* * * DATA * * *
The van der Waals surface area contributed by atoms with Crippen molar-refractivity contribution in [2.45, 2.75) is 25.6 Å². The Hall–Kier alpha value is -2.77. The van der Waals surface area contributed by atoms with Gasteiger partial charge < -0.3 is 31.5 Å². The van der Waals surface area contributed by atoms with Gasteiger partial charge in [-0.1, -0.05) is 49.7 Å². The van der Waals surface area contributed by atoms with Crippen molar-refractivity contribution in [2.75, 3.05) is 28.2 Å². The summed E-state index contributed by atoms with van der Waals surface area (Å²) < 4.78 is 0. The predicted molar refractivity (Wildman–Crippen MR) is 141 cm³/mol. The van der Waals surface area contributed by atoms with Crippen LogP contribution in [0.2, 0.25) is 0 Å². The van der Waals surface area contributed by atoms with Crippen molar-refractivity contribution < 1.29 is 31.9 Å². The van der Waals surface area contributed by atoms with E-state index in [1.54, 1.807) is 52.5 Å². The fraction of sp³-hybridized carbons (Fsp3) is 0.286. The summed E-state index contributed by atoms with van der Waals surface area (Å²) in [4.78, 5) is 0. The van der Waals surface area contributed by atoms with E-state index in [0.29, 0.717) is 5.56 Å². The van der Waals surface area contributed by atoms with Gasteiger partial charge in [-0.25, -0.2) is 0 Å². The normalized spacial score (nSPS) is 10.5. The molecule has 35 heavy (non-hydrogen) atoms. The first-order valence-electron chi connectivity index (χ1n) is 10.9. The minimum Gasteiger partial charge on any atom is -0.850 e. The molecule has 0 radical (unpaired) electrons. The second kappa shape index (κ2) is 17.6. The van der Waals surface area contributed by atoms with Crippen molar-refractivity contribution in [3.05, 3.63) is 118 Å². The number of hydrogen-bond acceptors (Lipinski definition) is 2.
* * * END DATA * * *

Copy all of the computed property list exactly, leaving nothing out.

The van der Waals surface area contributed by atoms with Crippen molar-refractivity contribution in [2.45, 2.75) is 25.6 Å². The Hall–Kier alpha value is -2.77. The van der Waals surface area contributed by atoms with Gasteiger partial charge < -0.3 is 31.5 Å². The van der Waals surface area contributed by atoms with Gasteiger partial charge in [-0.1, -0.05) is 49.7 Å². The van der Waals surface area contributed by atoms with Crippen molar-refractivity contribution in [2.75, 3.05) is 28.2 Å². The summed E-state index contributed by atoms with van der Waals surface area (Å²) < 4.78 is 0. The predicted molar refractivity (Wildman–Crippen MR) is 141 cm³/mol. The van der Waals surface area contributed by atoms with Crippen LogP contribution in [0.2, 0.25) is 0 Å². The van der Waals surface area contributed by atoms with Crippen molar-refractivity contribution < 1.29 is 31.9 Å². The van der Waals surface area contributed by atoms with E-state index in [1.54, 1.807) is 52.5 Å². The fraction of sp³-hybridized carbons (Fsp3) is 0.286. The summed E-state index contributed by atoms with van der Waals surface area (Å²) in [4.78, 5) is 0. The van der Waals surface area contributed by atoms with E-state index in [0.29, 0.717) is 5.56 Å². The van der Waals surface area contributed by atoms with Gasteiger partial charge in [-0.25, -0.2) is 0 Å². The normalized spacial score (nSPS) is 10.5. The molecule has 35 heavy (non-hydrogen) atoms. The first-order valence-electron chi connectivity index (χ1n) is 10.9. The minimum Gasteiger partial charge on any atom is -0.850 e. The molecule has 0 radical (unpaired) electrons. The second kappa shape index (κ2) is 17.6. The van der Waals surface area contributed by atoms with Crippen molar-refractivity contribution in [3.05, 3.63) is 118 Å². The number of hydrogen-bond acceptors (Lipinski definition) is 2.